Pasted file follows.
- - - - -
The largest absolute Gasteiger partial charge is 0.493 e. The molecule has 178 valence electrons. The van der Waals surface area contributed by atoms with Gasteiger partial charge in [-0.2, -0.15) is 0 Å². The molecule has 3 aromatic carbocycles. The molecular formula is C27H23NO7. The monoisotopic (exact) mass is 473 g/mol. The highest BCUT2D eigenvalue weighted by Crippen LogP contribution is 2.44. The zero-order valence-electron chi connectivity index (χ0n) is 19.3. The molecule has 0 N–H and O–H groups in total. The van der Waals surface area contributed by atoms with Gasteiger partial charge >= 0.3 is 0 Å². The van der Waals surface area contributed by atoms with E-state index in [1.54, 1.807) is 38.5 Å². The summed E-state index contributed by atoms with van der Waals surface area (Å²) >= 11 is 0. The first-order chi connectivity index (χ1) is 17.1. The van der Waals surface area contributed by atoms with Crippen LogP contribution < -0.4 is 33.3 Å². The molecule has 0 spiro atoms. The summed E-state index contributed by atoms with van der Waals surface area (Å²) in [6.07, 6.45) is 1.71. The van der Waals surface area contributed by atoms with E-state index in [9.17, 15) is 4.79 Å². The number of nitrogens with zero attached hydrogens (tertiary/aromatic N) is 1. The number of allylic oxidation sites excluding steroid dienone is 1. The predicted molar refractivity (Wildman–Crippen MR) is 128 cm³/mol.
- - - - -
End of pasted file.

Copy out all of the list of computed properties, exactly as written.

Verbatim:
The largest absolute Gasteiger partial charge is 0.493 e. The molecule has 178 valence electrons. The van der Waals surface area contributed by atoms with Gasteiger partial charge in [-0.2, -0.15) is 0 Å². The molecule has 3 aromatic carbocycles. The molecular formula is C27H23NO7. The monoisotopic (exact) mass is 473 g/mol. The highest BCUT2D eigenvalue weighted by Crippen LogP contribution is 2.44. The zero-order valence-electron chi connectivity index (χ0n) is 19.3. The molecule has 0 N–H and O–H groups in total. The van der Waals surface area contributed by atoms with Gasteiger partial charge >= 0.3 is 0 Å². The van der Waals surface area contributed by atoms with E-state index in [1.54, 1.807) is 38.5 Å². The summed E-state index contributed by atoms with van der Waals surface area (Å²) >= 11 is 0. The first-order chi connectivity index (χ1) is 17.1. The van der Waals surface area contributed by atoms with Crippen LogP contribution < -0.4 is 33.3 Å². The molecule has 0 spiro atoms. The summed E-state index contributed by atoms with van der Waals surface area (Å²) in [6.07, 6.45) is 1.71. The van der Waals surface area contributed by atoms with E-state index in [9.17, 15) is 4.79 Å². The number of nitrogens with zero attached hydrogens (tertiary/aromatic N) is 1. The number of allylic oxidation sites excluding steroid dienone is 1. The predicted molar refractivity (Wildman–Crippen MR) is 128 cm³/mol.